Tuesday, August 30, 2005

Who knew about Woodbourne on a summer's Saturday night?

Who knew? About the Hasidic man in a long, black coat and fur hat – who prays to win the lottery? About the young Orthodox Jewish dude – who wears a Grateful Dead yarmulke? About the 'Better You Schlepp It Than Us' sale – where you buy three polka-dot yarmulkes and get one free?
For 10 months, this eastern Sullivan County hamlet is dead, with all 17 shops boarded up. But in the summer, orthodox and Hasidic Jews from as far away as Miami open the stores and hit the streets. They nosh kosher sushi at Mazel Wok. They kibitz by Bubby's variety shop. They check out everything from "Juggling Moishe" children's books to the "Get High" sayings booklet of Rabbi Shlomo Carlebach at Hakol B' Sefer Judaica.
And the highlight of their week is Saturday night in Woodbourne.
"It's the place to be," says Avi Hauptman.
These Jews rest all day on the Saturday Sabbath, when you're not allowed to light a match or turn on a light. This is when the wide streets are so dead, all you hear is the chirping of crickets and the hum of a streetlight.
But at 9:30, when Woodbourne Kosher Pizza Ice Cream Falafel and Knishes turns up its ovens, the hamlet transforms itself into a place that's teeming with so much life, it's like a Hollywood set with chutzpah.
The action begins when the young Hasidic man in a fur hat and black silk coat strolls down the street, beneath the yellow Mazel Wok sign for Chinese and Sushi Glatt Kosher Cuisine.
Sam Greenwald is doing something he couldn't do for the 24 hours of Shabbos: buy, light and smoke Marlboro Lights – and play the lottery.
"I pray to God I'll win," he says.
As he explains why he wears his fur hat – "a European Hasidic tradition" – and ankle-length coat – "so we don't take big steps and think we're a big shot" – three young guys in baggy jeans and T-shirts stroll up. One is wearing that Dead yarmulke.
"We're looking for Jewish girls," says the Deadhead named Yakov.
Ten minutes later, Greenwald walks back from the convenience store. He has not won the lottery, but he is holding a cigarette. The Hasidic man asks the Deadhead for a match.
As the dark night fills with young Hasidic Jews with beards, modern Orthodox Jews in SUVs and Jewish families with sleeping babies and dressed-up children, Greenwald and Yakov the Deadhead ignore the crowds around them. Instead, they debate.
Greenwald doesn't believe in Israel. Yakov does.
"I believe the Jewish people shouldn't have a Jewish state until the Messiah comes," says the Hasidic man.
Veterans of this Saturday night scene may tell you that Woodbourne isn't as busy as it used to be, before Wal-Mart in nearby Monticello, before many of the Orthodox had second homes with air conditioning, but by 10:30 p.m., car horns are honking. Drivers jockey for parking spots. A green Subaru Forester with black tape over one of its lights squeals to a stop near a curb. Five college dudes jump out.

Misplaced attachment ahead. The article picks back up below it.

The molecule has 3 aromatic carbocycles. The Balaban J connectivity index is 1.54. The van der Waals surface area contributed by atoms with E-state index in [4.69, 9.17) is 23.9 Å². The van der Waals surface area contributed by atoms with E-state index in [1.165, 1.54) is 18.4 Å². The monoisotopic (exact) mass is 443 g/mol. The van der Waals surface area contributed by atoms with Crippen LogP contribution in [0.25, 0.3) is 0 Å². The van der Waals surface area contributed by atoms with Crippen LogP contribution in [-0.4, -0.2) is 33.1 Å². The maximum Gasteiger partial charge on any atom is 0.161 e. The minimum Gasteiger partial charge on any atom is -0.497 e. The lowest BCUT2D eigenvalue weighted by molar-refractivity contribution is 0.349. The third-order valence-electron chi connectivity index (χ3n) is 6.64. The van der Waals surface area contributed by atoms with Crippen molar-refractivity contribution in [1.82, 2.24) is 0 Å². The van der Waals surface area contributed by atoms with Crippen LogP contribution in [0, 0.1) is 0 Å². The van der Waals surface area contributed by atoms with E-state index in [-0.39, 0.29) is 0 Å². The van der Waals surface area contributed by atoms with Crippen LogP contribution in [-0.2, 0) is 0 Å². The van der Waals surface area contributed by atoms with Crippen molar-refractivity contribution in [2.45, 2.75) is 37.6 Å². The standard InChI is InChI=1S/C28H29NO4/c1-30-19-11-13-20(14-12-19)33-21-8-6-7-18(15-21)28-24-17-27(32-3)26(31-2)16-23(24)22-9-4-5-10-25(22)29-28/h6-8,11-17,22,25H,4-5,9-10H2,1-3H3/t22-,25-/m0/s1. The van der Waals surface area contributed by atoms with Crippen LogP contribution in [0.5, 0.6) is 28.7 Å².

And the line at the cash register is seven deep at the 27th Annual "Better You Schlepp It Than Us" close-out sale at Hakol B' Sefer.
A few feet from the counter sit two young women who look like they're straight out of a Greenwich Village bookstore. One of the 19-year-olds has an earring in her nose. They both have long wavy brown hair and wear long skirts and J Crew-style long-sleeve jerseys. They're checking out books like "The Song of the Universe."
"Did you know every animal has an essence?" asks Shoshonna Steinmentz.
Who knew?
The girls are students in Israel – "an amazing, awesome place," says Rebecca Hager. And they've been coming to Sullivan County from Connecticut since they were kids.
For them, the night has just begun. They'll grab a couple of slices and Diet Cokes at Woodbourne Kosher Pizza, etc. They might even check out the new Saturday night Jewish hot spot, Wal-Mart.
"It's cool at 3 in the morning," they say.
When they head out for their slices, Rebecca and Shoshonna run into Yakov the Deadhead and his pals. The girls are carrying $90 worth of books – and something called a Kosher Lamp.
Shoshonna describes how her Kosher Lamp works, so you can use it on the Sabbath.
"You just twist the shade," she says. "You don't turn it on or off."
Rebecca can't stop talking about that spiritual essence of animals.
"We learn about modesty through cats," she says. "They don't even urinate in public."
To which this newcomer to Woodbourne on Saturday night asks:
Who knew?


what about Kiamesha Lanes, the bowling place?


if there was a rebbe of woodburn who would it be?


laiybey the chinese guy


Post a Comment

This page is powered by Blogger. Isn't yours?

Chaptzem! Blog